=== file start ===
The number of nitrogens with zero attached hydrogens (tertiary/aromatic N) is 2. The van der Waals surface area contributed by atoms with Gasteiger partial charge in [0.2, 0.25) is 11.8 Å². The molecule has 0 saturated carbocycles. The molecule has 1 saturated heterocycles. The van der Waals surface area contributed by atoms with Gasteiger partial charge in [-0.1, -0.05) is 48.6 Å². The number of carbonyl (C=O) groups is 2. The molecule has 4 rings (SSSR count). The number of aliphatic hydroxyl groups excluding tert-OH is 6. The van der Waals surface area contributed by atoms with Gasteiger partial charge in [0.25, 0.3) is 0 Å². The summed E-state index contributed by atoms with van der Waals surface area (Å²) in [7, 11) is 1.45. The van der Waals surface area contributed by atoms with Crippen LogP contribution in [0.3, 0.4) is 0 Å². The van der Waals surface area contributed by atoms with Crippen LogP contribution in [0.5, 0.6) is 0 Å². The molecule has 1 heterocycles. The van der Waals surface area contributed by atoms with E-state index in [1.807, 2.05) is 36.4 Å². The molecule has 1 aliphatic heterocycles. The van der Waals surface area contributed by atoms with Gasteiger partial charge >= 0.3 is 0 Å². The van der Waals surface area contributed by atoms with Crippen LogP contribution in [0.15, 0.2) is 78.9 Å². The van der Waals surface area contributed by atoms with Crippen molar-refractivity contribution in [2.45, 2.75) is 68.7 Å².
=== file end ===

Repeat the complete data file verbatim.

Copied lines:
The number of nitrogens with zero attached hydrogens (tertiary/aromatic N) is 2. The van der Waals surface area contributed by atoms with Gasteiger partial charge in [0.2, 0.25) is 11.8 Å². The molecule has 0 saturated carbocycles. The molecule has 1 saturated heterocycles. The van der Waals surface area contributed by atoms with Gasteiger partial charge in [-0.1, -0.05) is 48.6 Å². The number of carbonyl (C=O) groups is 2. The molecule has 4 rings (SSSR count). The number of aliphatic hydroxyl groups excluding tert-OH is 6. The van der Waals surface area contributed by atoms with Gasteiger partial charge in [0.25, 0.3) is 0 Å². The summed E-state index contributed by atoms with van der Waals surface area (Å²) in [7, 11) is 1.45. The van der Waals surface area contributed by atoms with Crippen LogP contribution in [0.3, 0.4) is 0 Å². The van der Waals surface area contributed by atoms with Crippen LogP contribution in [0.5, 0.6) is 0 Å². The molecule has 1 heterocycles. The van der Waals surface area contributed by atoms with E-state index in [1.807, 2.05) is 36.4 Å². The molecule has 1 aliphatic heterocycles. The van der Waals surface area contributed by atoms with Gasteiger partial charge >= 0.3 is 0 Å². The van der Waals surface area contributed by atoms with Crippen LogP contribution in [0.15, 0.2) is 78.9 Å². The van der Waals surface area contributed by atoms with Crippen molar-refractivity contribution in [2.45, 2.75) is 68.7 Å².